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Electroless plating on Stainless Steel

October 14, 2010

Hi everyone,

I have been trying to find information on the procedure to electroless plate MacDermid's Ni-PFTE electroless coating.

This is what I know,

Steps involved:
Alkaline clean
Rinse in DI water
Cathodic electro clean
Rinse in DI water
Woods strike
Electroless plating

What I don't understand:
What are the steps involved for the cathodic electro clean? basically how is this performed?
Why do I have to "activate" the stainless steel with HCl
I have found a lot of different information concerning the Woods Strike...
The most common formulation I have found is
120g/L Nickel chloride
10% vol. HCl
75-100 amp/ft2
3 min @ room temp

Any help would be extremely appreciated as my research does not involve the actual plating, I am testing the effect the plating has on processing equipment.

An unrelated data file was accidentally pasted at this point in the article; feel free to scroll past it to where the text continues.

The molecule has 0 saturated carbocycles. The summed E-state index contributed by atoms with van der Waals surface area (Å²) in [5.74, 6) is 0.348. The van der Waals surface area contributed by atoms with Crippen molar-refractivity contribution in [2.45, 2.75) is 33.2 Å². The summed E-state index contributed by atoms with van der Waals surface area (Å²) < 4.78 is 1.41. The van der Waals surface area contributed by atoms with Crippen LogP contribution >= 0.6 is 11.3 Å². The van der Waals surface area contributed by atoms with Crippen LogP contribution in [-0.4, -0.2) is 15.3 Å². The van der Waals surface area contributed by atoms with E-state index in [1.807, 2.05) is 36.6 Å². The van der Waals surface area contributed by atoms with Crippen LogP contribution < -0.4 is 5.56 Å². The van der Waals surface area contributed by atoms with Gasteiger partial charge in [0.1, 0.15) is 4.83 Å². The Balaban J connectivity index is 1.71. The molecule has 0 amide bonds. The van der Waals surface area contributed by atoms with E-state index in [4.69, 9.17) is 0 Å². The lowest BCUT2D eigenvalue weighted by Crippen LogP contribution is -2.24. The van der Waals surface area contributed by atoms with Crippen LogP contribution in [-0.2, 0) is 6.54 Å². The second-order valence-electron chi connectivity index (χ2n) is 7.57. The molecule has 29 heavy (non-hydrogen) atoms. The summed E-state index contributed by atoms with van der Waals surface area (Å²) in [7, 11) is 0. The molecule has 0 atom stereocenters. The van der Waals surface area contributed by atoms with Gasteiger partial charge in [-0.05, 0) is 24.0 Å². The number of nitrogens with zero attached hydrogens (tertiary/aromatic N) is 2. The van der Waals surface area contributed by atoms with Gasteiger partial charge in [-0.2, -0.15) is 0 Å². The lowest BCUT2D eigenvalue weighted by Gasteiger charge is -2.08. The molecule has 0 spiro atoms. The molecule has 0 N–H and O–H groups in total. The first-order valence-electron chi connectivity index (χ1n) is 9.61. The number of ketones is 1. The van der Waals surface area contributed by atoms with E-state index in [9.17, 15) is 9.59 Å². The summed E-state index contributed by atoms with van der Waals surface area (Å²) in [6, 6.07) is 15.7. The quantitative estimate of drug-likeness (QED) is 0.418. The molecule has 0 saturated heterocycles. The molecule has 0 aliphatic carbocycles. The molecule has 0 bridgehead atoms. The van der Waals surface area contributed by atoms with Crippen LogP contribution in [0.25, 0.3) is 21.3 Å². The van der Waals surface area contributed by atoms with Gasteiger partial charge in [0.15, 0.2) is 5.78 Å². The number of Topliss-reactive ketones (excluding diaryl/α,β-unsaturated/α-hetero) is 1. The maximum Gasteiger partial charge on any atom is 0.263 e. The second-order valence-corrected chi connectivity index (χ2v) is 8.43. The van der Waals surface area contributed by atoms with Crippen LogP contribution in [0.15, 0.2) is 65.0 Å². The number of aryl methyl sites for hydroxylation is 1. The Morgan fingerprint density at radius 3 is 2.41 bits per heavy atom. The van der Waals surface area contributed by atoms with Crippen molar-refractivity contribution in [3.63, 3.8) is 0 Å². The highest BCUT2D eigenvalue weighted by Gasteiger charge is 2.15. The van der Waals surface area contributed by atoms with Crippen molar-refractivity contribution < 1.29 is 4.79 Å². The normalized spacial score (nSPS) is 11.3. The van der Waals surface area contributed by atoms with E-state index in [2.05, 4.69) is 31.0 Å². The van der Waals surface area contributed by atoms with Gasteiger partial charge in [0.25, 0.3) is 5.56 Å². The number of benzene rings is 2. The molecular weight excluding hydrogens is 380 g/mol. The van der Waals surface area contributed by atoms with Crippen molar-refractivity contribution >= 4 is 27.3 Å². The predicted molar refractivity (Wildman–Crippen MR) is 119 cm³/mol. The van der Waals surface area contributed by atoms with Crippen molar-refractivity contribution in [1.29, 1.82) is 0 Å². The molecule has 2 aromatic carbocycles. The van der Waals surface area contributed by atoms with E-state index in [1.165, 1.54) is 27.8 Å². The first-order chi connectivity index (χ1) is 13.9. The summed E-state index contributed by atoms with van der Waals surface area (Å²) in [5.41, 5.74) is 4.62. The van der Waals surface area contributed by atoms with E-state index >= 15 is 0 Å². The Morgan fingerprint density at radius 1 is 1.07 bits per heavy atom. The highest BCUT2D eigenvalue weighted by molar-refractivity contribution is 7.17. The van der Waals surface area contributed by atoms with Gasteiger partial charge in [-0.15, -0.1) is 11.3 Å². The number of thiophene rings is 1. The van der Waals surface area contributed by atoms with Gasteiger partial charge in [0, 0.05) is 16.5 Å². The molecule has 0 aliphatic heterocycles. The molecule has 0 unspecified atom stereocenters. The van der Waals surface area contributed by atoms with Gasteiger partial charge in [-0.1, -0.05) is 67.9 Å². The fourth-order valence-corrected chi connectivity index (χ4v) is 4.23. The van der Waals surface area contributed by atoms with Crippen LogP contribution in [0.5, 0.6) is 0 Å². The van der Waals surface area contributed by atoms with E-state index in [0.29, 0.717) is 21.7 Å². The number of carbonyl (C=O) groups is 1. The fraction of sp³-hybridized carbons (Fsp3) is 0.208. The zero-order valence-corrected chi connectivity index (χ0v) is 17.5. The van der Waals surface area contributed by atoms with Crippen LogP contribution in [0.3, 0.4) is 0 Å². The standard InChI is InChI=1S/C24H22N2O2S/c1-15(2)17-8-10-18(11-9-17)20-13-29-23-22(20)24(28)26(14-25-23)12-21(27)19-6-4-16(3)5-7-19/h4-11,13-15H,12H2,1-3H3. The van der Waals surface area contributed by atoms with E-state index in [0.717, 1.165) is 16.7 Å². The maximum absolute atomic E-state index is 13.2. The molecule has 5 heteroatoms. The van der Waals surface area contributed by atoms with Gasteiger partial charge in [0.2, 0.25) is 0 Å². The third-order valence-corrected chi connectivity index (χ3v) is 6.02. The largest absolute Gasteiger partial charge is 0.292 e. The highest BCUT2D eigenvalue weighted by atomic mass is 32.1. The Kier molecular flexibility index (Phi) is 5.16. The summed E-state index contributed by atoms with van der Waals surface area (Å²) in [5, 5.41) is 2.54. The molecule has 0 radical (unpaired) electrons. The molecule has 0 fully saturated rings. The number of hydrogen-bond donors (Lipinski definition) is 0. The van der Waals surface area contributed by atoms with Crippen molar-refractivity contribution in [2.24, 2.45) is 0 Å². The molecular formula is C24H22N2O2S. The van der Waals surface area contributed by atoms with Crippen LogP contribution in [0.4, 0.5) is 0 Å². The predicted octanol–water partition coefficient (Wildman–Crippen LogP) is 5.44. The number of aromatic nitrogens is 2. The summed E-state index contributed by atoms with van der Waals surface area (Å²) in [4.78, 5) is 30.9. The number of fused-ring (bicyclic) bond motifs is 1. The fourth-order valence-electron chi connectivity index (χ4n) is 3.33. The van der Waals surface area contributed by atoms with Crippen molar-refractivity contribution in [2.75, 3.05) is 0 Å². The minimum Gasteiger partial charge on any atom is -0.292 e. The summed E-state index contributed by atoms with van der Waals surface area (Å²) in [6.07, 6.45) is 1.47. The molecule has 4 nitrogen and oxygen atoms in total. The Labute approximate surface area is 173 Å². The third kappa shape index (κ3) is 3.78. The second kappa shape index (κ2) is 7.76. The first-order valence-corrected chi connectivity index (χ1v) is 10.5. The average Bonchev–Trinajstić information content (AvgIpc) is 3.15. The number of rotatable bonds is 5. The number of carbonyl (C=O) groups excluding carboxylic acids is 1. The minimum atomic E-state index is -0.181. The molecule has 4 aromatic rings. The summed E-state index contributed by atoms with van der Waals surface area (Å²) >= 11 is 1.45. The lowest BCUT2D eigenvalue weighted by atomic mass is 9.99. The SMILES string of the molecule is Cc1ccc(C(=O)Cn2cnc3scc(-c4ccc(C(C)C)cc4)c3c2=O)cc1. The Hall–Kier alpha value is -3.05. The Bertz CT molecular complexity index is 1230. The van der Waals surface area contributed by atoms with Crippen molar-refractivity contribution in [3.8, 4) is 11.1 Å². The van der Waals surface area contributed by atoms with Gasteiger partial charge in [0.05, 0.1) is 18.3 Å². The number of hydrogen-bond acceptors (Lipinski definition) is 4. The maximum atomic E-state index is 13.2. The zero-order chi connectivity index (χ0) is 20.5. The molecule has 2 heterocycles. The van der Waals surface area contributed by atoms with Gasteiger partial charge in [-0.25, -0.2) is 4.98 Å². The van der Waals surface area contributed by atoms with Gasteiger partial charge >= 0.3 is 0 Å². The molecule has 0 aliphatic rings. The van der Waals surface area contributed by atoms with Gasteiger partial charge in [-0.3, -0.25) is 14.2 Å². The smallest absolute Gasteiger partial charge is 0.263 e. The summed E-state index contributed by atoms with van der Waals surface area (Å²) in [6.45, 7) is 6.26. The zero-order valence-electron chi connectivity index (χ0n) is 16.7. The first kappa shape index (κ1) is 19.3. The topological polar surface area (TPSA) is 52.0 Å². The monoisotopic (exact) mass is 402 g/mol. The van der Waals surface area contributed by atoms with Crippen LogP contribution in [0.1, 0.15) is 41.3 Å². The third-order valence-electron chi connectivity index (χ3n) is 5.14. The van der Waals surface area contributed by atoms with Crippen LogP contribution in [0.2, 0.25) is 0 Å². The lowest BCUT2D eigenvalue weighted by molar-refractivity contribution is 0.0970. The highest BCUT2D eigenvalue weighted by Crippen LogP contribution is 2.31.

Thanks in advance!

Jay Bee
Grad student - Boston, Massachusetts, USA

Stainless steels can be electrolytically cleaned (cathodic electrocleaning - the job as cathode and platinum or graphite as anode) using an aqueous alkaline solution having a composition of 25 g/l Na2CO3, 35 g/l NaOH and 1 g/l sodium lauryl sulphate (sodium dodecyl sulphate) at 27 oC for 60 seconds.

The surface of stainless steel is covered with a naturally formed passive oxide layer. For electroless deposition, one of the important pre-requisites is the catalytic ability of the surface. Unlike low or medium carbon steel, stainless steels need to be activated. Deposition of a thin layer of nickel would make the surface catalytically active. Theoretically, any nickel containing solution can be used to achieve this. However, a Wood's nickel bath, which contains nickel chloride and hydrochloric acid, is commonly used to activate the surface of stainless steels, as this would also enable a better coating adhesion.

T.S.N. Sankara Narayanan
T.S.N. Sankara Narayanan
- Chennai, Tamilnadu, India
(ed.note Nov. 2017: The good doctor has a fascinating blog at
October 20, 2010

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